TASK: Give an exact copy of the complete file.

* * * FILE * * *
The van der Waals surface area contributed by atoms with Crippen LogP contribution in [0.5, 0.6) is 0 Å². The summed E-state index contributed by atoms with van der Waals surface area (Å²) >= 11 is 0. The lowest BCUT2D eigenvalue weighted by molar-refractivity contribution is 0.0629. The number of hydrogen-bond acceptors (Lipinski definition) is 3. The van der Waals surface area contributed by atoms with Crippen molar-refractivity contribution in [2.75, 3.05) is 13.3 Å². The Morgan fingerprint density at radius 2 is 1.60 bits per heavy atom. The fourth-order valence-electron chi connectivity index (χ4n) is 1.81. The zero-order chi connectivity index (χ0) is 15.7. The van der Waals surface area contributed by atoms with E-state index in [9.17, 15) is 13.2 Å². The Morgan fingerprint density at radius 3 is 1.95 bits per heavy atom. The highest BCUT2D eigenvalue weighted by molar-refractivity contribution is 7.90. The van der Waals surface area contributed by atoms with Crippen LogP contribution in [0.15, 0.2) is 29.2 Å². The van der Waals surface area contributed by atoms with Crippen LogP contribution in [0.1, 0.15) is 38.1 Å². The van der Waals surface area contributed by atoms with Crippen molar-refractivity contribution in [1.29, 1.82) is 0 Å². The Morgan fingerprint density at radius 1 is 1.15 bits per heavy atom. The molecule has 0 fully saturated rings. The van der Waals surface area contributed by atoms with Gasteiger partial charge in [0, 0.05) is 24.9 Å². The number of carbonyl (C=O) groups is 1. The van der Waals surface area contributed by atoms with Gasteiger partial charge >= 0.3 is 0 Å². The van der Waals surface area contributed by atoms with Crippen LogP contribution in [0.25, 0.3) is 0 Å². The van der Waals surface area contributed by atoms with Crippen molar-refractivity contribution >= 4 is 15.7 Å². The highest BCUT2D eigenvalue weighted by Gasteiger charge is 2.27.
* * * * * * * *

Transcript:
The van der Waals surface area contributed by atoms with Crippen LogP contribution in [0.5, 0.6) is 0 Å². The summed E-state index contributed by atoms with van der Waals surface area (Å²) >= 11 is 0. The lowest BCUT2D eigenvalue weighted by molar-refractivity contribution is 0.0629. The number of hydrogen-bond acceptors (Lipinski definition) is 3. The van der Waals surface area contributed by atoms with Crippen molar-refractivity contribution in [2.75, 3.05) is 13.3 Å². The Morgan fingerprint density at radius 2 is 1.60 bits per heavy atom. The fourth-order valence-electron chi connectivity index (χ4n) is 1.81. The zero-order chi connectivity index (χ0) is 15.7. The van der Waals surface area contributed by atoms with E-state index in [9.17, 15) is 13.2 Å². The Morgan fingerprint density at radius 3 is 1.95 bits per heavy atom. The highest BCUT2D eigenvalue weighted by molar-refractivity contribution is 7.90. The van der Waals surface area contributed by atoms with Crippen LogP contribution in [0.15, 0.2) is 29.2 Å². The van der Waals surface area contributed by atoms with Crippen LogP contribution in [0.1, 0.15) is 38.1 Å². The van der Waals surface area contributed by atoms with Crippen molar-refractivity contribution in [1.29, 1.82) is 0 Å². The Morgan fingerprint density at radius 1 is 1.15 bits per heavy atom. The molecule has 0 fully saturated rings. The van der Waals surface area contributed by atoms with Gasteiger partial charge in [0, 0.05) is 24.9 Å². The number of carbonyl (C=O) groups is 1. The van der Waals surface area contributed by atoms with Gasteiger partial charge >= 0.3 is 0 Å². The van der Waals surface area contributed by atoms with Crippen LogP contribution in [0.25, 0.3) is 0 Å². The van der Waals surface area contributed by atoms with Crippen molar-refractivity contribution >= 4 is 15.7 Å². The highest BCUT2D eigenvalue weighted by Gasteiger charge is 2.27.